In the song, ‘The Sound of Silence’ by Simon and Garfunkel silence seems rather menacing, yet ‘a vision’ is planted within it. No one dare ‘disturb the sound of silence’ but the final verse declares its message.

And the people bowed and prayed To the neon god they made And the sign flashed out its warning

In the words that it was forming And the sign said, “The words of the prophets are written on the subway walls and tenement halls” And whispered in the sounds of silence. https://youtu.be/DCtouot15cA

We might be left asking what do people believe in, what do they fear, who are the ‘prophets’, and what is their message? And we are back once more to Fear, Faith and Silence.

It is sometimes said if we have faith in Christ what do we have to fear? Fear is often seen as being a result of doubt and faith removes all doubt but we sometimes confuse faith and certainty. Faith and trust is what Peter shows but it is not certainty. Peter doesn’t know that he can walk on water but he is prepared to try – if Jesus calls him. The results remind me a little of Wile E. Coyote in the Road Runner cartoons. Chasing the Road Runner he runs off the edge of a cliff but he keeps on going in a straight line until he suddenly realises there is nothing beneath him and it is only then that he starts to fall.

Unlike Wile E. Coyote however Peter has someone he can rely on to save him. And this is where faith begins. An ancient Hebrew word for faith is aman which means to ‘lean on’, ‘rest on’ or ‘trust in’. When we are out at sea with nothing to lean on or rest on, the only thing we can trust in is Jesus.

Hymn Jesus calls us o’er the tumult (R&S 355, MP 359)

Prayers of Thanksgiving and Intercession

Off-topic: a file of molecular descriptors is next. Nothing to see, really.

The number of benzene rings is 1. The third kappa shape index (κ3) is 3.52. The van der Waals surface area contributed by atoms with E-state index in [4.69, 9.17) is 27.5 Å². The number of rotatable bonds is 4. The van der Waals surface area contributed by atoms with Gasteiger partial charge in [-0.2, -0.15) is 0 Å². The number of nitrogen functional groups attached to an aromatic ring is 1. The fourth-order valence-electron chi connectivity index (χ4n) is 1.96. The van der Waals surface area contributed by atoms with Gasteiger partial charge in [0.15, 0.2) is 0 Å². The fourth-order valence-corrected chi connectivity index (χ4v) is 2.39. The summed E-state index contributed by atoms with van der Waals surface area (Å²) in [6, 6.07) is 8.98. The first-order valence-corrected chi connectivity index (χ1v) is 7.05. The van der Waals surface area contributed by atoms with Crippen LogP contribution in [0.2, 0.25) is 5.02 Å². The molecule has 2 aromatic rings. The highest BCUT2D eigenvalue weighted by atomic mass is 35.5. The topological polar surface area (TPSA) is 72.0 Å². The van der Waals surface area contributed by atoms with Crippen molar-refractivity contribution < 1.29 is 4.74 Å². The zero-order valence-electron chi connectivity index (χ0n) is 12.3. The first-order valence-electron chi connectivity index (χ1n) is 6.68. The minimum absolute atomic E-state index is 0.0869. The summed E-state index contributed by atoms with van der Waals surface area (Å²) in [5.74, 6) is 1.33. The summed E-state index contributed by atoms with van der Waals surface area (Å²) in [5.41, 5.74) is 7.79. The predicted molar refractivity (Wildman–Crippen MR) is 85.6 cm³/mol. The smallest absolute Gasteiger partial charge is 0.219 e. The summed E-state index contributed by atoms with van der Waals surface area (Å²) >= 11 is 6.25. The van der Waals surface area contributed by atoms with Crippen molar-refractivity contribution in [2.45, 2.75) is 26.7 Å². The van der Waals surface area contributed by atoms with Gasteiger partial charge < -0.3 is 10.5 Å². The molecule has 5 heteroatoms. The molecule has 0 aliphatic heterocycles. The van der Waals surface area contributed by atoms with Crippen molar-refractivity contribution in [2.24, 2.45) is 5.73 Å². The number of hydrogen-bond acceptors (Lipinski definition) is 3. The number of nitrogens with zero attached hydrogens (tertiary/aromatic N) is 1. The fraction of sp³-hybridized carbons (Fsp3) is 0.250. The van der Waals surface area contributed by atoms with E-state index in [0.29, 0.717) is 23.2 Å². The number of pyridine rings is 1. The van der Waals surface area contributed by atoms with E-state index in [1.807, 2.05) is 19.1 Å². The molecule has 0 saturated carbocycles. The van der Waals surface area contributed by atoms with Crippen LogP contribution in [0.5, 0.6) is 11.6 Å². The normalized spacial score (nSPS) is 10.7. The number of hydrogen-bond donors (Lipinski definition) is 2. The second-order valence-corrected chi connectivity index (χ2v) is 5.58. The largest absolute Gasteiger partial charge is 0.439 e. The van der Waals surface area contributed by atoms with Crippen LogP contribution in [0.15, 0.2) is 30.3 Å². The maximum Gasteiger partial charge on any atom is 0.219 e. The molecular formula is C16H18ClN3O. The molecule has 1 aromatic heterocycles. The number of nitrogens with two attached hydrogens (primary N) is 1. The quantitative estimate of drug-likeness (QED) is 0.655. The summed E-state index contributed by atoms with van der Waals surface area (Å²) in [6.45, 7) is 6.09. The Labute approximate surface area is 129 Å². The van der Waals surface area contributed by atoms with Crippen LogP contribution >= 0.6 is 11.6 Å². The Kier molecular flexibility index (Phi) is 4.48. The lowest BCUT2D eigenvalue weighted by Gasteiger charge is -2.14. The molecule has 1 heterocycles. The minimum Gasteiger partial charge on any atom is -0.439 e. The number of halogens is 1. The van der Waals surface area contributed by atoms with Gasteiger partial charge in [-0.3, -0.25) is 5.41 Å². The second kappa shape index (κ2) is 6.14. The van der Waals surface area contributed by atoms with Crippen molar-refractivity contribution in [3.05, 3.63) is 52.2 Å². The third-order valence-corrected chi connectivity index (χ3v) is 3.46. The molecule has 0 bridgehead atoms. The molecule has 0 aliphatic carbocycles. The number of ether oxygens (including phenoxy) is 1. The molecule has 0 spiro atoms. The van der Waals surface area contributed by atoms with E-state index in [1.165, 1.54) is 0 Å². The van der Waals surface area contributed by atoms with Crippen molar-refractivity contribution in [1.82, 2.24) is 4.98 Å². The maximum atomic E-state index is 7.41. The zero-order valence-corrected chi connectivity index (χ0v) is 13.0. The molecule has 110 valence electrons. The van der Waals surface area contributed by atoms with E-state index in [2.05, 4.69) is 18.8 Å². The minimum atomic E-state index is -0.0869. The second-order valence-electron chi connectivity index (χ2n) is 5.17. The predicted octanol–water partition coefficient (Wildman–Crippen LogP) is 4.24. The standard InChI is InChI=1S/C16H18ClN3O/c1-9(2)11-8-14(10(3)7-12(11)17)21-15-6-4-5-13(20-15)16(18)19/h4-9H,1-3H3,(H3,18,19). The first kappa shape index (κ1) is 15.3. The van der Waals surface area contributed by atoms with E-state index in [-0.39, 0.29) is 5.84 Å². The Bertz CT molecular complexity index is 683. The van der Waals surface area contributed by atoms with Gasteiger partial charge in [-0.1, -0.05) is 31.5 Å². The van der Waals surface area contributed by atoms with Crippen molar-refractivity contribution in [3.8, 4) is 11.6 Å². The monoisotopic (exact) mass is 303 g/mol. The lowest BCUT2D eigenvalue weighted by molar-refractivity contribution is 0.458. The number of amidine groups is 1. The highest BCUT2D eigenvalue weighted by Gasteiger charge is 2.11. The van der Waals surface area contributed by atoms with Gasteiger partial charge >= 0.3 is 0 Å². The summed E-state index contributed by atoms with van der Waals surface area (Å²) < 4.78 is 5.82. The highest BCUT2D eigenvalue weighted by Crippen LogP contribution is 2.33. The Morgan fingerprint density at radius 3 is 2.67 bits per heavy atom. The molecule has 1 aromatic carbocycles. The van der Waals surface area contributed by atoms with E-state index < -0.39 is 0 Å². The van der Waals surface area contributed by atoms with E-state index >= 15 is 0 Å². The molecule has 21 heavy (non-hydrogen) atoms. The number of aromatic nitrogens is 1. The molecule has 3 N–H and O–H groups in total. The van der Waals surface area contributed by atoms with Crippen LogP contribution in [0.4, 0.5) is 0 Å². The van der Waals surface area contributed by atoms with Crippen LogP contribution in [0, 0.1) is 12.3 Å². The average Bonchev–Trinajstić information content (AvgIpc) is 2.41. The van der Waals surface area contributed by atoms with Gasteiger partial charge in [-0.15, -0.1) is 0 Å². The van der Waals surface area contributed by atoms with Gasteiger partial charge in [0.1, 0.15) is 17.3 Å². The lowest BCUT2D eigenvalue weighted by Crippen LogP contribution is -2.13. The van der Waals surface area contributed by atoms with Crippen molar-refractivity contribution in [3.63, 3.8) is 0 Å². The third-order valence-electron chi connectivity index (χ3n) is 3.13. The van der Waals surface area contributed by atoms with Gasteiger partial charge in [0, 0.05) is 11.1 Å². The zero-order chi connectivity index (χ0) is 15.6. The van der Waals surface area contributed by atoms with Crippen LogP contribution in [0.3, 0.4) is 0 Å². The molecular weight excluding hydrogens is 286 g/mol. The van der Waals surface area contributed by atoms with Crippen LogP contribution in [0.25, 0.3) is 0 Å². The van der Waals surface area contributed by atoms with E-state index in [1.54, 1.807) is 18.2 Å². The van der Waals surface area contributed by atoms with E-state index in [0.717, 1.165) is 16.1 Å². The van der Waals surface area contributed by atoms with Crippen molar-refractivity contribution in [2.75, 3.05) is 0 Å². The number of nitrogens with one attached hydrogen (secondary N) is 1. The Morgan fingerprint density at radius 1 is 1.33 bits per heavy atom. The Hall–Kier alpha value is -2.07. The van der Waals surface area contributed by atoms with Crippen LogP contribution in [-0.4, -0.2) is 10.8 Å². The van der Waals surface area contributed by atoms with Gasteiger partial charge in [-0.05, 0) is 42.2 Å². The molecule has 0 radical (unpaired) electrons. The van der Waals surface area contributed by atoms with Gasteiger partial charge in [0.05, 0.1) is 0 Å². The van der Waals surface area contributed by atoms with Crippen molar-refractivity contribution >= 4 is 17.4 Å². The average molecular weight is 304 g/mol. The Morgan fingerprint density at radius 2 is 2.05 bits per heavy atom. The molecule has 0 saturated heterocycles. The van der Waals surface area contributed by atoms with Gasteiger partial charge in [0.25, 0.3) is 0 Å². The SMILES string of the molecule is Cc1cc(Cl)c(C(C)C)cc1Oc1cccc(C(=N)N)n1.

Lord, we thank you for the story of Peter faltering amid stormy seas, because it is reassuring to us when we do likewise; and we praise you for walking on those rough waters, for it teaches us that you are in the storm with us, as you were with Peter and those disciples still in the boat; and you are the one we can trust to save us when we sink. Help us to keep our eyes on you in stormy times, for you alone will prevent us from going under. Your arm is strong to save, however weak our faith may be. Amen.

Lord God, we come before you to pray for all those people for whom taking risks is a way of life. Lord, reveal yourself to them and keep them safe.

We pray for our emergency services – paramedics, the police, the fire service – all who daily face difficult situations as they seek to help to protect us and make our world a safer and more peaceful place. Lord, reveal yourself to them and keep them safe.

We pray for people who work in troubled areas – the armed forces in war zones, those who bring humanitarian aid into areas of natural disaster, and many more. Lord, reveal yourself to them and keep them safe.

We pray for people who take risks in your name, Lord Jesus – those who take your word where it is most needed – and for people who grapple with faith and doubt. Lord, reveal yourself to them and keep them safe. Amen.

Hymn Will you come and follow me if I but call your name (R&S 558)


May the blessing of God the Father be upon us as we venture out into the world, to live to the glory of God’s name.

May the blessing of God the Son be upon us as we step out in faith, to serve Jesus Christ as faithful disciples.

May the blessing of God the Holy Spirit be upon us as we listen to the promptings of God’s Spirit, at one with our neighbours, with ourselves, and with God. Amen.

Prayers and other material © Roots for Churches Ltd. Used by permission.